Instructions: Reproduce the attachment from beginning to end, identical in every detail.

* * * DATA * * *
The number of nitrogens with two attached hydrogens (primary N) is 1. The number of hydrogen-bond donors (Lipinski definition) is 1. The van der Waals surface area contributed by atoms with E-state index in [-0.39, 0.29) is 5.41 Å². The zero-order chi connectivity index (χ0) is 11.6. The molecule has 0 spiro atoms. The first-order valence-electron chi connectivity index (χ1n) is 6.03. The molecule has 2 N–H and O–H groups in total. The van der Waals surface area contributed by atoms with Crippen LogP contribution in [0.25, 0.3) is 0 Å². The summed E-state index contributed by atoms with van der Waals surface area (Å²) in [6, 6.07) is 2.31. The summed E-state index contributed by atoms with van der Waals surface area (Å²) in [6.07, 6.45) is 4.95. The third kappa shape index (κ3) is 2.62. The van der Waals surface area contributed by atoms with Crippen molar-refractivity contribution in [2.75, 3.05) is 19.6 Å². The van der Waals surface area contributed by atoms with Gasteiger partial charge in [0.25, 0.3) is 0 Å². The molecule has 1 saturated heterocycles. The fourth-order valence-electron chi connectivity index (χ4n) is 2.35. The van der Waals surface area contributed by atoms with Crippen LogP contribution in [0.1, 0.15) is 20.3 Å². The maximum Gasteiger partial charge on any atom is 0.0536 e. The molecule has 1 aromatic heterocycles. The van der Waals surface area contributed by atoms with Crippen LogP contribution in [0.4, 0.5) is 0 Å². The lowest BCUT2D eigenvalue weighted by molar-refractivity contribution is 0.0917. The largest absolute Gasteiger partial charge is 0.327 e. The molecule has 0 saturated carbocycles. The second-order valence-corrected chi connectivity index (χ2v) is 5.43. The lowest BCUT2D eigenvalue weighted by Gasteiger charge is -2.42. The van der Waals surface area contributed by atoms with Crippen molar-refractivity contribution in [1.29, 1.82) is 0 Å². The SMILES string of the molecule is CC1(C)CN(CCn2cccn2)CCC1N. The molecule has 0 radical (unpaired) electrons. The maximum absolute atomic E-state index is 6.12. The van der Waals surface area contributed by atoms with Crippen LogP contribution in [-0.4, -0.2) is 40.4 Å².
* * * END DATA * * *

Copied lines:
The number of nitrogens with two attached hydrogens (primary N) is 1. The number of hydrogen-bond donors (Lipinski definition) is 1. The van der Waals surface area contributed by atoms with E-state index in [-0.39, 0.29) is 5.41 Å². The zero-order chi connectivity index (χ0) is 11.6. The molecule has 0 spiro atoms. The first-order valence-electron chi connectivity index (χ1n) is 6.03. The molecule has 2 N–H and O–H groups in total. The van der Waals surface area contributed by atoms with Crippen LogP contribution in [0.25, 0.3) is 0 Å². The summed E-state index contributed by atoms with van der Waals surface area (Å²) in [6, 6.07) is 2.31. The summed E-state index contributed by atoms with van der Waals surface area (Å²) in [6.07, 6.45) is 4.95. The third kappa shape index (κ3) is 2.62. The van der Waals surface area contributed by atoms with Crippen molar-refractivity contribution in [2.75, 3.05) is 19.6 Å². The van der Waals surface area contributed by atoms with Gasteiger partial charge in [0.25, 0.3) is 0 Å². The molecule has 1 saturated heterocycles. The fourth-order valence-electron chi connectivity index (χ4n) is 2.35. The van der Waals surface area contributed by atoms with Crippen LogP contribution in [0.1, 0.15) is 20.3 Å². The maximum Gasteiger partial charge on any atom is 0.0536 e. The molecule has 1 aromatic heterocycles. The van der Waals surface area contributed by atoms with Crippen LogP contribution in [0.4, 0.5) is 0 Å². The lowest BCUT2D eigenvalue weighted by molar-refractivity contribution is 0.0917. The largest absolute Gasteiger partial charge is 0.327 e. The molecule has 0 saturated carbocycles. The second-order valence-corrected chi connectivity index (χ2v) is 5.43. The lowest BCUT2D eigenvalue weighted by Gasteiger charge is -2.42. The van der Waals surface area contributed by atoms with Crippen molar-refractivity contribution in [1.29, 1.82) is 0 Å². The SMILES string of the molecule is CC1(C)CN(CCn2cccn2)CCC1N. The molecule has 0 radical (unpaired) electrons. The maximum absolute atomic E-state index is 6.12. The van der Waals surface area contributed by atoms with Crippen LogP contribution in [-0.4, -0.2) is 40.4 Å².